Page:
Constitution Sunday: “Publius,” The Federalist XLI [James Madison]

Independent Journal (New York) January 19, 1788 Engineering a coup can be difficult. Usually, it requires a military to not only lose faith in the civilian government but to organize an overthrowing of that government. Democratic republics fear this prospect as much as any other type of government. Although democratic republics are better suited for […]

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Constitution Sunday: Rawlins Lowndes and Edward Rutledge Debate in the South Carolina Legislature

January 16, 1788 A government must provide its people—all of its people, varied as they are—with a structure that fosters self-preservation. In the South, for a long stretch of time, that sense of self-preservation was crucial. There was no denying that the slave economy was central to its existence that it was therefore always going […]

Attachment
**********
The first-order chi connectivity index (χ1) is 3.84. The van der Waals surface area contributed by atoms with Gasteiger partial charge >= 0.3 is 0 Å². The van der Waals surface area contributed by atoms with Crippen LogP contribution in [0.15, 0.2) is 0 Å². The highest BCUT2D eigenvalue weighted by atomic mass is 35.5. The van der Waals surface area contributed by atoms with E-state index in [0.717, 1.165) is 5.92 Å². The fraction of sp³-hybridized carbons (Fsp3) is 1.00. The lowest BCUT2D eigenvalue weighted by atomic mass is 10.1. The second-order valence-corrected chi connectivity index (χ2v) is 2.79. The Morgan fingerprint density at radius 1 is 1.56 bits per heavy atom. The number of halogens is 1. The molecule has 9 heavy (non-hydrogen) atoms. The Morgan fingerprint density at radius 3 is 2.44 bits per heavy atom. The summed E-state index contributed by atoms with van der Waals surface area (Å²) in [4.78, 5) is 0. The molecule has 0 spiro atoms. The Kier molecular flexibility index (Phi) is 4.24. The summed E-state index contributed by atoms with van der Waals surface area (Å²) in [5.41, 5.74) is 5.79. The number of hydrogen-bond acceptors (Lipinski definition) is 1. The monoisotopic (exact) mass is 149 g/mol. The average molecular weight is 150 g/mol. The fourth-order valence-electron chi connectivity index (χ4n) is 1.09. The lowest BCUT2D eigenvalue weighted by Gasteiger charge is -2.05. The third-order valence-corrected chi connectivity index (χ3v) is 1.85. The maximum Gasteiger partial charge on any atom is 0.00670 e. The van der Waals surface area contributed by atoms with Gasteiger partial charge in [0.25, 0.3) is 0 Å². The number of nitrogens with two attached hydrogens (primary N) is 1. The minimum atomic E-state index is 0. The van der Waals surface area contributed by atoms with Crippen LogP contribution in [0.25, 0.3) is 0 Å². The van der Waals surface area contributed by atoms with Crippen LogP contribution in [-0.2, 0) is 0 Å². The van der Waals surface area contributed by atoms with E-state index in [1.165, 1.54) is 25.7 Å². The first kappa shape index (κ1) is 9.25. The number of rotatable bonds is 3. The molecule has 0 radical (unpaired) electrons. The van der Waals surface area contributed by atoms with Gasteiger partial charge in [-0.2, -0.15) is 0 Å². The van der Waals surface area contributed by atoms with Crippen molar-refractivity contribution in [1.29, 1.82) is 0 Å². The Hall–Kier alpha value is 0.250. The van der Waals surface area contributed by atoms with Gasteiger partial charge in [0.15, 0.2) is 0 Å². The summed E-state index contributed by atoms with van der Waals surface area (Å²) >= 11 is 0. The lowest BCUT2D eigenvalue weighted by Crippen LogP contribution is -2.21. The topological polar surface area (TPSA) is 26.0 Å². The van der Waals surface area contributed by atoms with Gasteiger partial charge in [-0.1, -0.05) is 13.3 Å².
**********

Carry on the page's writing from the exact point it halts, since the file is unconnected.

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Constitution Sunday: John Hancock’s Final Observation

February 6, 1788 Massachusetts Ratifying Convention At the conclusion of the Massachusetts Ratifying Convention, John Hancock requested to “close the business with a few words.” He began with an endorsement: the Constitution—amended or not—was destined to deliver political freedom and dignity to the country. This was particularly so given the exhaustive debate that the draft […]

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Constitution Sunday: Nathaniel Barrell, a “Plain Husbandman,” Warns of the Passion for Power, but Favors Ratification

February 5, 1788 Massachusetts Ratifying Convention The draft Constitution had its parts that inspired and other parts that terrified. Nathaniel Barrell, either as a sign of his modesty or as a way to relate to his fellow residents of Massachusetts, claimed that he would not speak with the eloquence of a Cicero but would articulate […]

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